Comparing the Supreme Court Judgments in United States vs. Knotts and United States v. Karo Essay

Comparing the Supreme Court Judgments in United States vs.

Knotts and United States v. Karo

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In this paper I am going to compare and contrast the Supreme Court decisions in the two cases dealing with Forth Amendment to the American Constitution guarding individuals against unreasonable search and seizures. Both cases refer to limits of terms “unreasonable search and seizure”. I am going to examine the reasoning applied by court in each of the cases and demonstrate that although the facts of the case differ, the Court’s rationale in each case was virtually the same.

There are several principal differences in the facts of the case. First, in the United States vs. Knotts a beeper was placed into container that later moved only inside of respondents vehicle, while in United States v. Karo the beeper moved from one private house to another until it arrived to a store. Considering that the Fourth amendment grants a right to be secure in “persons, houses, papers, and effects”, the United States vs. Knotts is formally much less tied to the constitutional provisions than United States v. Karo since in the latter case the beeper provided information about movement of cans between private houses and about effects of multiple individuals, while in the first case information was revealed about one person and his vehicle.

In both cases the Supreme Court arrived to conclusion that placing a beeper inside a can was not a violation of the Fourth Amendment since it merely provided information about movement of cans and did not reveal any other information of individual’s private life. At that, using a beeper for observation was actually equated to outside observation. The Court noted that “the beeper enabled the law enforcement officials in this case to ascertain the ultimate resting place of the chloroform when they would not have been able to do so had they relied solely on their naked eyes. But scientific enhancement of this sort raises no constitutional issues which visual surveillance would not also raise” (United States vs. Knotts. 460 US 276) and “since the movements of the automobile and the arrival of the can containing the beeper in the area of the cabin could have been observed by the naked eye, no Fourth Amendment violation was committed by monitoring the beeper during the trip to the cabin” (United States v. Karo. 468 US 713). At that, the Court directly referred to United States vs. Knotts as a precedent for its reasoning.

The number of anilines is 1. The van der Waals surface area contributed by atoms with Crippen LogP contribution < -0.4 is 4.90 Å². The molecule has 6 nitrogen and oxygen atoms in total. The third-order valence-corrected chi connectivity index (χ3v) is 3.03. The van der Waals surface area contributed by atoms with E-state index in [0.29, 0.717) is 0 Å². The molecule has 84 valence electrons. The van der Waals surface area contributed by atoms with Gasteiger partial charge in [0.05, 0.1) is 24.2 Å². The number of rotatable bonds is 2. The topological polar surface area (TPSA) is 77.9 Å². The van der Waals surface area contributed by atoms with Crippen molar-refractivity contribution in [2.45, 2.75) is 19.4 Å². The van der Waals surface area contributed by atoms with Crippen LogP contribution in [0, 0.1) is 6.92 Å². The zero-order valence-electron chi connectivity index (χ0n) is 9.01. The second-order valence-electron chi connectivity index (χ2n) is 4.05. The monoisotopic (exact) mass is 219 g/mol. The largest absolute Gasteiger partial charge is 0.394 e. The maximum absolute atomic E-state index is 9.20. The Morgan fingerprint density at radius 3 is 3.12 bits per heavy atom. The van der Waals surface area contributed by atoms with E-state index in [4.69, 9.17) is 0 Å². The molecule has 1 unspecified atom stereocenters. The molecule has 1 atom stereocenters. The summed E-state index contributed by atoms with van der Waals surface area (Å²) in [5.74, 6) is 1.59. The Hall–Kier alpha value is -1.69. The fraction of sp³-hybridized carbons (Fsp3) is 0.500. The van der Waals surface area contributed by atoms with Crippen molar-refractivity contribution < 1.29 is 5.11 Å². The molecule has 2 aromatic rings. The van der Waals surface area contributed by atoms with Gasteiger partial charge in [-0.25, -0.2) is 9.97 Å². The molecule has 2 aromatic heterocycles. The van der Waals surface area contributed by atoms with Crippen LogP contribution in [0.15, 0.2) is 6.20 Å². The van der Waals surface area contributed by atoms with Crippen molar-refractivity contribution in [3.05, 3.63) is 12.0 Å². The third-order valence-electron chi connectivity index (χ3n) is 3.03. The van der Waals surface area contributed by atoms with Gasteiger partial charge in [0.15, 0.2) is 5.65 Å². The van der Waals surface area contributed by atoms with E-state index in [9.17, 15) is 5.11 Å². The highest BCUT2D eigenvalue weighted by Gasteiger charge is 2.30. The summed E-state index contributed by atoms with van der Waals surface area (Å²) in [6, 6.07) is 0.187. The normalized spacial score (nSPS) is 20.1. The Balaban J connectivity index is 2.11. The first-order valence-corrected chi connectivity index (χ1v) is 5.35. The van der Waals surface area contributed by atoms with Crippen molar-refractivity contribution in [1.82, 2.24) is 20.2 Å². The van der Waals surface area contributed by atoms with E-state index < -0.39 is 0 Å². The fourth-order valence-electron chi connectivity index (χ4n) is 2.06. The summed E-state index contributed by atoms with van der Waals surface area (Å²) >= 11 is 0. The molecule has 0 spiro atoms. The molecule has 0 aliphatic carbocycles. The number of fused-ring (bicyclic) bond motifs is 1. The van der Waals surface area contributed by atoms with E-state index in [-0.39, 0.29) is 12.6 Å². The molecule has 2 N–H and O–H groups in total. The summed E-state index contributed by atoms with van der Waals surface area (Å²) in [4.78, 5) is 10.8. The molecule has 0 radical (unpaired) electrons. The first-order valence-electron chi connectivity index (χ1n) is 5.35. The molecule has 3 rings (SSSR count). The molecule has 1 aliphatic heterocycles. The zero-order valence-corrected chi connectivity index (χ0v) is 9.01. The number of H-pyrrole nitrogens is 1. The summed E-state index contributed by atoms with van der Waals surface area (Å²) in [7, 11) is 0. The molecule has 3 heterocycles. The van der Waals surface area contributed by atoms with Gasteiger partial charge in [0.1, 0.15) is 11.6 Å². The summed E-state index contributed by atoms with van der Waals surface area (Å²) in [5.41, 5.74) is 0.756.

To my opinion, such Court’s reasoning in United States v. Karo was not quite correct. In United States vs. Knotts a beeper was indeed simply an addition to outside surveillance that could be performed with naked eyes. In United States v. Karo the beeper provided information not only about the can itself, but also about individual’s contacts with other persons as well as his effects and transactions. It was not an amendment to “naked eyes”, since the DEA would never obtain information it has obtained without a beeper. However, I agree that no violation of the Fourth Amendment occurred in each of the cases. The term “search” supposes that a premise is entered without owner’s consent, so that his or her private life is essentially affected. “Seizure” means taking individual’s property under court’s order and without consent of this individual. Neither of these situations can be observed in the case, since in both cases every piece of information could be obtained by outside observation, although in both cases the police failed to make such observations without a beeper.

It should be kept in mind that the Supreme Court does not alter or amend the Constitution. It simply interprets Constitutional provision and makes them applicable to particular cases. In United States vs. Knotts and United States v. Karo the Court merely explained that the Fourth Amendment is not applicable technical means like beepers and equated such means to outside observation. However, the Fourth Amendment has not been changed in any way.


1. United States v. Knotts, 460 U.S. 276 (1983). Retrieved July 26, 2009;

2. United States v Karo, 468 U.S. 705 (1984) Retrieved July 26, 2009.


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